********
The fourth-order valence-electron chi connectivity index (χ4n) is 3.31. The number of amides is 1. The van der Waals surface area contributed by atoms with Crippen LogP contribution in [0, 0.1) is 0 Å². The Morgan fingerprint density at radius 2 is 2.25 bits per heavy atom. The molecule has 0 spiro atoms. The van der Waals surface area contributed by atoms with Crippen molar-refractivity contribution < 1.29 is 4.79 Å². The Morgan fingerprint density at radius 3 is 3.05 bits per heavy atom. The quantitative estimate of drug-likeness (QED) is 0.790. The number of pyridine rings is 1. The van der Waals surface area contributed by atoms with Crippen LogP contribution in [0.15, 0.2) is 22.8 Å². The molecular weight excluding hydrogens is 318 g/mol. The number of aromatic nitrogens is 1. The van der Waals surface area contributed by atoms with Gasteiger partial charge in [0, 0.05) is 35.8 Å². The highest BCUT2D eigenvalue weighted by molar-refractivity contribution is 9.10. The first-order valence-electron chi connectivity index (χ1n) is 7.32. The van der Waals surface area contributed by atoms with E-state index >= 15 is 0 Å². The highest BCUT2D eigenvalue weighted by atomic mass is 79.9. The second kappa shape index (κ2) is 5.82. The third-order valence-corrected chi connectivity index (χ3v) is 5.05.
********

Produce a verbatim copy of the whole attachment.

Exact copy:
The fourth-order valence-electron chi connectivity index (χ4n) is 3.31. The number of amides is 1. The van der Waals surface area contributed by atoms with Crippen LogP contribution in [0, 0.1) is 0 Å². The Morgan fingerprint density at radius 2 is 2.25 bits per heavy atom. The molecule has 0 spiro atoms. The van der Waals surface area contributed by atoms with Crippen molar-refractivity contribution < 1.29 is 4.79 Å². The Morgan fingerprint density at radius 3 is 3.05 bits per heavy atom. The quantitative estimate of drug-likeness (QED) is 0.790. The number of pyridine rings is 1. The van der Waals surface area contributed by atoms with Crippen LogP contribution in [0.15, 0.2) is 22.8 Å². The molecular weight excluding hydrogens is 318 g/mol. The number of aromatic nitrogens is 1. The van der Waals surface area contributed by atoms with Gasteiger partial charge in [0, 0.05) is 35.8 Å². The highest BCUT2D eigenvalue weighted by molar-refractivity contribution is 9.10. The first-order valence-electron chi connectivity index (χ1n) is 7.32. The van der Waals surface area contributed by atoms with E-state index >= 15 is 0 Å². The highest BCUT2D eigenvalue weighted by atomic mass is 79.9. The second kappa shape index (κ2) is 5.82. The third-order valence-corrected chi connectivity index (χ3v) is 5.05.